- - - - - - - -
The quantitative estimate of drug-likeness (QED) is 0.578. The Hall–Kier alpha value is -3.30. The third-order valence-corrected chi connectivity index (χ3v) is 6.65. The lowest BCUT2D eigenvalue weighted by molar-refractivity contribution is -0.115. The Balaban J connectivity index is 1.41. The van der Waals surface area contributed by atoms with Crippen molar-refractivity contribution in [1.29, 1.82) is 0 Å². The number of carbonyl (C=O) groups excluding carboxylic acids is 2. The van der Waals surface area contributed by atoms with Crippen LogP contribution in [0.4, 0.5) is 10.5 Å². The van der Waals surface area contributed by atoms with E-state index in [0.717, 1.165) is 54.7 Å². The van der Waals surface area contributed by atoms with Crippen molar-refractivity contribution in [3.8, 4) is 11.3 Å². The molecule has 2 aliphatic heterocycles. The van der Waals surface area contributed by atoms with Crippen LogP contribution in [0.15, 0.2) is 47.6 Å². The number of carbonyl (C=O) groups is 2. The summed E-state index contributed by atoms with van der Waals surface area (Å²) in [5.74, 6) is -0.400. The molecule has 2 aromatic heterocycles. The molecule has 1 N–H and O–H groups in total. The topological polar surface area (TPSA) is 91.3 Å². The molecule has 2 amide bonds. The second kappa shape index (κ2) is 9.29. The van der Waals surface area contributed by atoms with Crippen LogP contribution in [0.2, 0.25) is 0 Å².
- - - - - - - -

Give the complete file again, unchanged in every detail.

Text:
The quantitative estimate of drug-likeness (QED) is 0.578. The Hall–Kier alpha value is -3.30. The third-order valence-corrected chi connectivity index (χ3v) is 6.65. The lowest BCUT2D eigenvalue weighted by molar-refractivity contribution is -0.115. The Balaban J connectivity index is 1.41. The van der Waals surface area contributed by atoms with Crippen molar-refractivity contribution in [1.29, 1.82) is 0 Å². The number of carbonyl (C=O) groups excluding carboxylic acids is 2. The van der Waals surface area contributed by atoms with Crippen LogP contribution in [0.4, 0.5) is 10.5 Å². The van der Waals surface area contributed by atoms with E-state index in [0.717, 1.165) is 54.7 Å². The van der Waals surface area contributed by atoms with Crippen molar-refractivity contribution in [3.8, 4) is 11.3 Å². The molecule has 2 aliphatic heterocycles. The van der Waals surface area contributed by atoms with Crippen LogP contribution in [0.15, 0.2) is 47.6 Å². The number of carbonyl (C=O) groups is 2. The summed E-state index contributed by atoms with van der Waals surface area (Å²) in [5.74, 6) is -0.400. The molecule has 2 aromatic heterocycles. The molecule has 1 N–H and O–H groups in total. The topological polar surface area (TPSA) is 91.3 Å². The molecule has 2 amide bonds. The second kappa shape index (κ2) is 9.29. The van der Waals surface area contributed by atoms with Crippen LogP contribution in [0.2, 0.25) is 0 Å².